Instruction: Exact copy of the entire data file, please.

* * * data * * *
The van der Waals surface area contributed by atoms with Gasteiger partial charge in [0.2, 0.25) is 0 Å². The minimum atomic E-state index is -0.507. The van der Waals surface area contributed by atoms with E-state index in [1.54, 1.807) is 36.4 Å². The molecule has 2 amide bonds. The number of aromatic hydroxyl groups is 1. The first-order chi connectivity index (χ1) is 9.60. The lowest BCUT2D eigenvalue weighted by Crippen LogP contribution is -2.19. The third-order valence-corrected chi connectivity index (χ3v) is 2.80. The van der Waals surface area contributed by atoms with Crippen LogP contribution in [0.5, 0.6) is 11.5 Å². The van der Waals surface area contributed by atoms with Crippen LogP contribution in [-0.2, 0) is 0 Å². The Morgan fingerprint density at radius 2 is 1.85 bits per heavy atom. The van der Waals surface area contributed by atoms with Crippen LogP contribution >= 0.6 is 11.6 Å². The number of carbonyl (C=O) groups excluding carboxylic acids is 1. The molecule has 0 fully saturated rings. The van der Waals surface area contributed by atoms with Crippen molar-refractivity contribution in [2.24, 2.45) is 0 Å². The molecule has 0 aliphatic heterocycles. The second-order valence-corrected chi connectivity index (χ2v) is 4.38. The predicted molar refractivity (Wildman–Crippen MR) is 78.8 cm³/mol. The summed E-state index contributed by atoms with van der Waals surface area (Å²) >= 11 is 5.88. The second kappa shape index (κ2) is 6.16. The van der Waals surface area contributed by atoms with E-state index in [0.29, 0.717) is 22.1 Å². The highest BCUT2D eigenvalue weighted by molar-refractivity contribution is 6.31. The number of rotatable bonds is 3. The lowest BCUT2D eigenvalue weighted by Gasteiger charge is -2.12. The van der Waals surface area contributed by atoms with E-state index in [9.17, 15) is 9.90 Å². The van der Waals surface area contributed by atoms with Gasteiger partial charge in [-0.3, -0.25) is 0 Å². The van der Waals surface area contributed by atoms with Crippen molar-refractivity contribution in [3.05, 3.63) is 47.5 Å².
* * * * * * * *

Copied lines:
The van der Waals surface area contributed by atoms with Gasteiger partial charge in [0.2, 0.25) is 0 Å². The minimum atomic E-state index is -0.507. The van der Waals surface area contributed by atoms with E-state index in [1.54, 1.807) is 36.4 Å². The molecule has 2 amide bonds. The number of aromatic hydroxyl groups is 1. The first-order chi connectivity index (χ1) is 9.60. The lowest BCUT2D eigenvalue weighted by Crippen LogP contribution is -2.19. The third-order valence-corrected chi connectivity index (χ3v) is 2.80. The van der Waals surface area contributed by atoms with Crippen LogP contribution in [0.5, 0.6) is 11.5 Å². The van der Waals surface area contributed by atoms with Crippen LogP contribution in [-0.2, 0) is 0 Å². The Morgan fingerprint density at radius 2 is 1.85 bits per heavy atom. The van der Waals surface area contributed by atoms with Crippen LogP contribution >= 0.6 is 11.6 Å². The number of carbonyl (C=O) groups excluding carboxylic acids is 1. The molecule has 0 fully saturated rings. The van der Waals surface area contributed by atoms with Crippen molar-refractivity contribution in [2.24, 2.45) is 0 Å². The molecule has 0 aliphatic heterocycles. The second-order valence-corrected chi connectivity index (χ2v) is 4.38. The predicted molar refractivity (Wildman–Crippen MR) is 78.8 cm³/mol. The summed E-state index contributed by atoms with van der Waals surface area (Å²) >= 11 is 5.88. The second kappa shape index (κ2) is 6.16. The van der Waals surface area contributed by atoms with E-state index in [0.29, 0.717) is 22.1 Å². The highest BCUT2D eigenvalue weighted by molar-refractivity contribution is 6.31. The number of rotatable bonds is 3. The lowest BCUT2D eigenvalue weighted by Gasteiger charge is -2.12. The van der Waals surface area contributed by atoms with E-state index in [9.17, 15) is 9.90 Å². The van der Waals surface area contributed by atoms with Gasteiger partial charge in [-0.3, -0.25) is 0 Å². The van der Waals surface area contributed by atoms with Crippen molar-refractivity contribution in [3.05, 3.63) is 47.5 Å².